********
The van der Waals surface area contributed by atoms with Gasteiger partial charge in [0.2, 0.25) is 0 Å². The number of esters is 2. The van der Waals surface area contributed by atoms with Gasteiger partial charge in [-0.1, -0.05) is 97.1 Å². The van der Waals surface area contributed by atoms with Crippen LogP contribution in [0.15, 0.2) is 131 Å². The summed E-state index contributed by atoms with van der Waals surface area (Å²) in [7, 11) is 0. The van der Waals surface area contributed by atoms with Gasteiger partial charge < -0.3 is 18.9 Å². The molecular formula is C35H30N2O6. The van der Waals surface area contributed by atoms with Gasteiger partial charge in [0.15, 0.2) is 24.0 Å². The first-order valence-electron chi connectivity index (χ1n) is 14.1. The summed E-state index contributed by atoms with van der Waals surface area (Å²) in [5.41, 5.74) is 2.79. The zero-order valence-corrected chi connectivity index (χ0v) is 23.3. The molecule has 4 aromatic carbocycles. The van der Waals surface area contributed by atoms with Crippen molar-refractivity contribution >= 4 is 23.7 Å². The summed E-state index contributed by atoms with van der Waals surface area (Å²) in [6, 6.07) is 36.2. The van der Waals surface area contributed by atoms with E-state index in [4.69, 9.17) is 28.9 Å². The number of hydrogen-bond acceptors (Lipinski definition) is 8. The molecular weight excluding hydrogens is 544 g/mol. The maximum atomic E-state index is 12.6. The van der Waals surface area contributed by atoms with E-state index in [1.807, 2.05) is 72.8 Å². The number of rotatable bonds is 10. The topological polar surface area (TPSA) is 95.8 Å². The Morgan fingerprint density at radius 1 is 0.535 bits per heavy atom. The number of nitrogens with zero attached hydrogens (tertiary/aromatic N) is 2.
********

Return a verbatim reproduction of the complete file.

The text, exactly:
The van der Waals surface area contributed by atoms with Gasteiger partial charge in [0.2, 0.25) is 0 Å². The number of esters is 2. The van der Waals surface area contributed by atoms with Gasteiger partial charge in [-0.1, -0.05) is 97.1 Å². The van der Waals surface area contributed by atoms with Crippen LogP contribution in [0.15, 0.2) is 131 Å². The summed E-state index contributed by atoms with van der Waals surface area (Å²) in [7, 11) is 0. The van der Waals surface area contributed by atoms with Gasteiger partial charge < -0.3 is 18.9 Å². The molecular formula is C35H30N2O6. The van der Waals surface area contributed by atoms with Gasteiger partial charge in [0.15, 0.2) is 24.0 Å². The first-order valence-electron chi connectivity index (χ1n) is 14.1. The summed E-state index contributed by atoms with van der Waals surface area (Å²) in [5.41, 5.74) is 2.79. The zero-order valence-corrected chi connectivity index (χ0v) is 23.3. The molecule has 4 aromatic carbocycles. The van der Waals surface area contributed by atoms with Crippen molar-refractivity contribution >= 4 is 23.7 Å². The summed E-state index contributed by atoms with van der Waals surface area (Å²) in [6, 6.07) is 36.2. The van der Waals surface area contributed by atoms with E-state index in [4.69, 9.17) is 28.9 Å². The number of hydrogen-bond acceptors (Lipinski definition) is 8. The molecular weight excluding hydrogens is 544 g/mol. The maximum atomic E-state index is 12.6. The van der Waals surface area contributed by atoms with E-state index in [1.807, 2.05) is 72.8 Å². The number of rotatable bonds is 10. The topological polar surface area (TPSA) is 95.8 Å². The Morgan fingerprint density at radius 1 is 0.535 bits per heavy atom. The number of nitrogens with zero attached hydrogens (tertiary/aromatic N) is 2.